Protein is a critical nutrient for cats and dogs and their dietary
need depends upon many factors including their weight, life stage and
whether it is breeding. Cats need more protein in their food than dogs
and they have a specific need for taurine (an amino acid derivative) in
their diet due to their metabolic differences and this is reflected in
the different formulation and protein content in prepared cat foods
compared with dog foods.
Proteins are large molecules containing hundreds, or in some cases,
thousands of smaller units called amino acids (think of it like a necklace
of beads). There are around 20 different types of amino acids that can be
strung together into a huge number of different proteins. Dogs and cats
need protein in their food to obtain amino acids.
The dog or cat cannot make all the amino acids they require and must
consume enough of certain amino acids in their food. These are called
"essential amino acids" and there are some 10 essential amino acids for the
dog and cat. The type of amino acids and how they are "strung together" in
each protein determines the individual properties and function of each
protein within the body.
It's not just the amount; the source of the protein is important too
Proteins from animal tissues, such as eggs, fish, poultry and meat are
considered good sources of proteins providing a range of essential amino
acids. The dog or cat digests these proteins in their food, breaking them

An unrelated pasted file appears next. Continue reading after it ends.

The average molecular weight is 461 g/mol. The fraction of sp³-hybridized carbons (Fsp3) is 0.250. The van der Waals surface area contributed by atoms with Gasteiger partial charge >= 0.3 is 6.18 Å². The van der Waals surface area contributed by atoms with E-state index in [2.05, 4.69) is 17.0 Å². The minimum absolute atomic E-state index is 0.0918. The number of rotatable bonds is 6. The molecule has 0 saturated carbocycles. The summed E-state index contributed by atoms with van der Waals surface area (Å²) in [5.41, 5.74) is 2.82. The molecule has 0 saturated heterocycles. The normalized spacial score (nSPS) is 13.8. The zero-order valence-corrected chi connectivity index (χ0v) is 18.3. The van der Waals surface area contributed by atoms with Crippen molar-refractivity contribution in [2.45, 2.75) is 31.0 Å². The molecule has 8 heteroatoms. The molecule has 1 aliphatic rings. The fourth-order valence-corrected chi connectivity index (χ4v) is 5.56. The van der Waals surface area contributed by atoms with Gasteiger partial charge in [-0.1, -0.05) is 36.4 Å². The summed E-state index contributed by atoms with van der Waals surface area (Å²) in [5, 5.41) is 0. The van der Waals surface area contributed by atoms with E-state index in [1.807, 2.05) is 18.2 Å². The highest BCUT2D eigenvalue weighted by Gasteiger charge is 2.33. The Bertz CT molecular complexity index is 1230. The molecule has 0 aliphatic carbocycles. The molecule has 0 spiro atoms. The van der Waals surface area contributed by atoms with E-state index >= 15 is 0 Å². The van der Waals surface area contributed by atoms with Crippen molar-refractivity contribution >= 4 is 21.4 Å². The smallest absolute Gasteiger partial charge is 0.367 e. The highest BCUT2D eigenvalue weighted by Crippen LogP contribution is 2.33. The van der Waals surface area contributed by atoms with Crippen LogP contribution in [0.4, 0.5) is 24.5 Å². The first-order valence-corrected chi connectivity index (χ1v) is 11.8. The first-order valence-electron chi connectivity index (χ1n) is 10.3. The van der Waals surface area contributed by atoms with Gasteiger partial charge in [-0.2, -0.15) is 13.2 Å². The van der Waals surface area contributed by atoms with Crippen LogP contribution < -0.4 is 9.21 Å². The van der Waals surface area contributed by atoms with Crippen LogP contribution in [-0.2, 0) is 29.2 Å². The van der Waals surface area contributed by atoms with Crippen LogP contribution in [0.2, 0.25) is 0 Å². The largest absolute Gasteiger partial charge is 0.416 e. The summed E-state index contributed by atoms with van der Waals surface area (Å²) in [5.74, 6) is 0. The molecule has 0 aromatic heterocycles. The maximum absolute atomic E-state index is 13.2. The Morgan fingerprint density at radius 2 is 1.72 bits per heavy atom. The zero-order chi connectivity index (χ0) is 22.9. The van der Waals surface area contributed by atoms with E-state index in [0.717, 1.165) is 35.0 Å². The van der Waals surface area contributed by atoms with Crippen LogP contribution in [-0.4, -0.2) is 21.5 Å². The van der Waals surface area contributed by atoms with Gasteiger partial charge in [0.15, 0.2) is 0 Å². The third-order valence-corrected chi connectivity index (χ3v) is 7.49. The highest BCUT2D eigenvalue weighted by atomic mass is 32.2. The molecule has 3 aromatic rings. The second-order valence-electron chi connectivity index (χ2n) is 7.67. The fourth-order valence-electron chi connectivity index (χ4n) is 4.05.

up into smaller units (peptides) and their component amino acids, absorbing
these into their body and then using these amino acids to rebuild new
complex proteins that the dog or cat needs to make.
If the food provides enough protein to meet the dog or cat's needs,
providing even more protein does not provide any substantial benefit. It
should be recognised that growth and reproduction can increase the protein
requirements of animals and many owners choose to feed foods with elevated
protein levels in these cases. The changes in protein requirements for pets
at different lifestages are discussed later in this article.
Understanding the nutritional needs of dogs and cats, selecting appropriate
ingredients and producing pet foods with the appropriate protein content for
the dog or cat are important considerations for manufacturers of quality
prepared pet foods.
The protein should be easily digested and absorbed
The ease with which a dog or cat can digest the protein depends on the
source of the protein and the processing of the food.
Protein digestibility means how much of the protein eaten is actually able
to be absorbed and used by the pet. Animal proteins, such as egg, milk and
meat proteins are generally good sources of highly digestible proteins
providing a good range of essential amino acids for the dog and cat.
Proteins are also found in cereals (e.g corn, rice) and legumes including
peas or soybeans. In prepared pet foods, manufacturers generally select a
variety of raw materials to provide the required amount and type of protein
needed by the dog or cat.
Manufacturers of good quality pet foods understand the importance of